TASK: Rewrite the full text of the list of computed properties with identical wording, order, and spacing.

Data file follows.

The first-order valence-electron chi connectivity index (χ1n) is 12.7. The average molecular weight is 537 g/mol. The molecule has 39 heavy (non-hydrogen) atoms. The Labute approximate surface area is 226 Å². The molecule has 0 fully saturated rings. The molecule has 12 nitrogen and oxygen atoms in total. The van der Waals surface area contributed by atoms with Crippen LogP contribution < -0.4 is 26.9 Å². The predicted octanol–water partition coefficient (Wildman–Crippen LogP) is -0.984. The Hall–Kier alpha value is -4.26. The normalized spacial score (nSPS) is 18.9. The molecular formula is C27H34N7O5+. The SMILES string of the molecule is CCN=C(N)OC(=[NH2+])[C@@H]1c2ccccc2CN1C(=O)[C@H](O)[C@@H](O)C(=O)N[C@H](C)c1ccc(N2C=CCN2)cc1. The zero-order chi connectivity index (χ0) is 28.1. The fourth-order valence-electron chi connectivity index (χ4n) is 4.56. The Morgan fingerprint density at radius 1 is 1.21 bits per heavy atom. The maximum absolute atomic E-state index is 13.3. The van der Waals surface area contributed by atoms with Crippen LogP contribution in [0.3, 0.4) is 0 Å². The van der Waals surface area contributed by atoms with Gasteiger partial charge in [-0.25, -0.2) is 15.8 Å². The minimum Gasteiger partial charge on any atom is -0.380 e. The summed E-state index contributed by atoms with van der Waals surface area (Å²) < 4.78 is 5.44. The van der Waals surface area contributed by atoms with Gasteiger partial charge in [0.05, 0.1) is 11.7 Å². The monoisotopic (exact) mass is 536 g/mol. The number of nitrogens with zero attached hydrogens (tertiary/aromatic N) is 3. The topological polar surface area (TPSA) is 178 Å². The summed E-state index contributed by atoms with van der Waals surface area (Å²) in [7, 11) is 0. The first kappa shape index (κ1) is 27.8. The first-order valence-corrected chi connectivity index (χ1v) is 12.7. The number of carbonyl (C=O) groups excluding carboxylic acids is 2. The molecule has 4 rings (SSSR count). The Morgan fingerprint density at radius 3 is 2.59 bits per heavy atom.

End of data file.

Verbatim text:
The first-order valence-electron chi connectivity index (χ1n) is 12.7. The average molecular weight is 537 g/mol. The molecule has 39 heavy (non-hydrogen) atoms. The Labute approximate surface area is 226 Å². The molecule has 0 fully saturated rings. The molecule has 12 nitrogen and oxygen atoms in total. The van der Waals surface area contributed by atoms with Crippen LogP contribution < -0.4 is 26.9 Å². The predicted octanol–water partition coefficient (Wildman–Crippen LogP) is -0.984. The Hall–Kier alpha value is -4.26. The normalized spacial score (nSPS) is 18.9. The molecular formula is C27H34N7O5+. The SMILES string of the molecule is CCN=C(N)OC(=[NH2+])[C@@H]1c2ccccc2CN1C(=O)[C@H](O)[C@@H](O)C(=O)N[C@H](C)c1ccc(N2C=CCN2)cc1. The zero-order chi connectivity index (χ0) is 28.1. The fourth-order valence-electron chi connectivity index (χ4n) is 4.56. The Morgan fingerprint density at radius 1 is 1.21 bits per heavy atom. The maximum absolute atomic E-state index is 13.3. The van der Waals surface area contributed by atoms with Crippen LogP contribution in [0.3, 0.4) is 0 Å². The van der Waals surface area contributed by atoms with Gasteiger partial charge in [-0.25, -0.2) is 15.8 Å². The minimum Gasteiger partial charge on any atom is -0.380 e. The summed E-state index contributed by atoms with van der Waals surface area (Å²) < 4.78 is 5.44. The van der Waals surface area contributed by atoms with Gasteiger partial charge in [0.05, 0.1) is 11.7 Å². The monoisotopic (exact) mass is 536 g/mol. The number of nitrogens with zero attached hydrogens (tertiary/aromatic N) is 3. The topological polar surface area (TPSA) is 178 Å². The summed E-state index contributed by atoms with van der Waals surface area (Å²) in [7, 11) is 0. The first kappa shape index (κ1) is 27.8. The first-order valence-corrected chi connectivity index (χ1v) is 12.7. The number of carbonyl (C=O) groups excluding carboxylic acids is 2. The molecule has 4 rings (SSSR count). The Morgan fingerprint density at radius 3 is 2.59 bits per heavy atom.